Before the proliferation of the sawmill, hand-hewing was the long, hard road to a square structural timber.
As American settlers pushed westward into previously unoccupied forested territory, they cleared land for homes and early agricultural buildings. The process, although time-consuming and labor-intensive, was necessary, as sawmills were often too far from their settled plots of land for them to build with milled products. This, coupled with the need to clear forested land for building and agriculture, demanded the processing of fallen timber by hand, with axe, adze, and crosscut saw.
Hand-hewing a square beam from a round log was one of the more skilled tasks involved in homestead logging. After felling a tree, limbing the fallen timber, and skidding the resulting log from the forest to the construction site, builders or farmers would buck the log to their desired length and begin the hewing.
The log was then secured on two smaller logs, upon which it could be rotated as new faces were hewn. With the log safely in place and unable to roll while being hewn, dimensional lines were etched, chalked, or visually sighted the length of the log, and the hewer would score the log every few inches. After scoring, rough amounts of material were removed in a process called ‘joggling’.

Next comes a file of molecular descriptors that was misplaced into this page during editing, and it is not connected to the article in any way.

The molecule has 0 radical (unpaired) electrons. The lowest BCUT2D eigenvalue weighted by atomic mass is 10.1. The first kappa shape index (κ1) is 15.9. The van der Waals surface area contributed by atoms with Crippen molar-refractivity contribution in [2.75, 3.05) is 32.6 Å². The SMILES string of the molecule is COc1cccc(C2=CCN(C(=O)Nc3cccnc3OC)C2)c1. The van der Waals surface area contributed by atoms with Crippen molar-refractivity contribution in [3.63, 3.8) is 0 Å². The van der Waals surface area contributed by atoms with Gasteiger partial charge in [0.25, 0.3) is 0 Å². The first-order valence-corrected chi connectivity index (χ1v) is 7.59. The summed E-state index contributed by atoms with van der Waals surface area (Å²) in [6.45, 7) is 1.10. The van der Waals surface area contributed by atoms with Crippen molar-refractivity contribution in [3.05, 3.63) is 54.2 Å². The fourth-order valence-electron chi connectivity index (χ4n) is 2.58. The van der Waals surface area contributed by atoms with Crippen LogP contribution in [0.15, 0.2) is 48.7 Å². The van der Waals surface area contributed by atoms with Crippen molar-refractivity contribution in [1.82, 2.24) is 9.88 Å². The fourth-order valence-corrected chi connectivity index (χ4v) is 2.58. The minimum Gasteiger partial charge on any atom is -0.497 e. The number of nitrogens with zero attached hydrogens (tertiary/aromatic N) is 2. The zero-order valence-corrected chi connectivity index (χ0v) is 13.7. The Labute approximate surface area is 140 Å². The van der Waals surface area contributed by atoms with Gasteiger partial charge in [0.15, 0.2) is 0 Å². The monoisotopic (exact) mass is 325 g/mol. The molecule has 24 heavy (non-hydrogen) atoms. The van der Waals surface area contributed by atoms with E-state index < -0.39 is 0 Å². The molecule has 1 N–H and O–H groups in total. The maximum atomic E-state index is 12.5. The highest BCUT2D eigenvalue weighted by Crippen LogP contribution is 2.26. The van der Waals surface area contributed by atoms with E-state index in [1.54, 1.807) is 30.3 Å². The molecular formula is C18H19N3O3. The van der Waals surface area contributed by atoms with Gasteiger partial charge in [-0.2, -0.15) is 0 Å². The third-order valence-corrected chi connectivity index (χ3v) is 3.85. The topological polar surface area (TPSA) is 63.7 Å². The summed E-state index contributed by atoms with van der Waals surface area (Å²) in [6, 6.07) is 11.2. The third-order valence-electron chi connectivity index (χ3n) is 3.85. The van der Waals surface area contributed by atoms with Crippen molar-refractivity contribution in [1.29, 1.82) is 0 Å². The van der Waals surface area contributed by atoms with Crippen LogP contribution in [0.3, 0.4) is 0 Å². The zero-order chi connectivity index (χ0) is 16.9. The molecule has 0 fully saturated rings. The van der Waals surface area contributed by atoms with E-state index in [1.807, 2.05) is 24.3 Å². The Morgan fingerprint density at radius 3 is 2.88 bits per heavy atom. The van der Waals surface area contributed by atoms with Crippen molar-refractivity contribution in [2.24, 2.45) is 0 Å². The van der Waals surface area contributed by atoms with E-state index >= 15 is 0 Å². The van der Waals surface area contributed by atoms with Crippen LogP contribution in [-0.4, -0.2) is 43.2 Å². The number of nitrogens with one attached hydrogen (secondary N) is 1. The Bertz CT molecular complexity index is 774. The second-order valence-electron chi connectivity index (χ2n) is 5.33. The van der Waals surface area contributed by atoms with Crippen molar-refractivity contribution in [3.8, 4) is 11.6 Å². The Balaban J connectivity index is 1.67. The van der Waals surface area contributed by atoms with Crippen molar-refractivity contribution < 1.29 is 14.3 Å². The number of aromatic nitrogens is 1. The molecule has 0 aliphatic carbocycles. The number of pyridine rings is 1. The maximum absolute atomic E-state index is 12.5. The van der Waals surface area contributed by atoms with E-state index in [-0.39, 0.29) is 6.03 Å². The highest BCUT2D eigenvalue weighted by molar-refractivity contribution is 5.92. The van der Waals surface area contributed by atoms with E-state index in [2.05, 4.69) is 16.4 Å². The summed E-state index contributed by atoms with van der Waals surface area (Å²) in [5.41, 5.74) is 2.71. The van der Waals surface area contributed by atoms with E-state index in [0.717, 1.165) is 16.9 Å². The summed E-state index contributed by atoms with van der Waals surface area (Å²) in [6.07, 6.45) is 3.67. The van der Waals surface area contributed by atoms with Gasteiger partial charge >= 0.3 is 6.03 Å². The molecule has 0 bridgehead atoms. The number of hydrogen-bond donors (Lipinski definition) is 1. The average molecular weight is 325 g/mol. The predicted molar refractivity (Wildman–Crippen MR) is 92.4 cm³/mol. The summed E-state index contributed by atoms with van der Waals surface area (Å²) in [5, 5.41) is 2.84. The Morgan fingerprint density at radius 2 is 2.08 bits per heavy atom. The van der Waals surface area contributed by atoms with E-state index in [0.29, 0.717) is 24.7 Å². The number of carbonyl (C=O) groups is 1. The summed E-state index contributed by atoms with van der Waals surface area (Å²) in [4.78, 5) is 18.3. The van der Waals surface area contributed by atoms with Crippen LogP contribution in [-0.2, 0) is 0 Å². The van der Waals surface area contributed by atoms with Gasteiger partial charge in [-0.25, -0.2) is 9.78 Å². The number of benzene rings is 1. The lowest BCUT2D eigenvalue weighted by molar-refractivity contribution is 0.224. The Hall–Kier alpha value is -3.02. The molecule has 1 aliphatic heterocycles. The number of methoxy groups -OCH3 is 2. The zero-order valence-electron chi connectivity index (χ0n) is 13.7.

Next, either standing atop or alongside the log, the hewer would use an axe with a larger head – a broad axe or hewing axe – to hew the log with more accuracy and precision. Repeated four times, a freshly felled log was successfully transformed into a beam for building.
The final products were installed as structural timbers in homes and agricultural buildings throughout the United States.
Today, the modern sawmill and proliferation of affordable power tools have left the process of hand-hewing logs to devoted craftspeople and curious hobbyists. Hand-hewn beams are now valued aesthetically as pieces of salvaged Americana, and are reclaimed from barns and recycled into fireplace mantels, architectural details, and residential/commercial décor.
Most reclaimed lumber companies will source and stock hand-hewn beams for retail. Longleaf Lumber carries wholesale and retail hand-hewn beams in most dimensions and species for retail and local or long-distance shipping.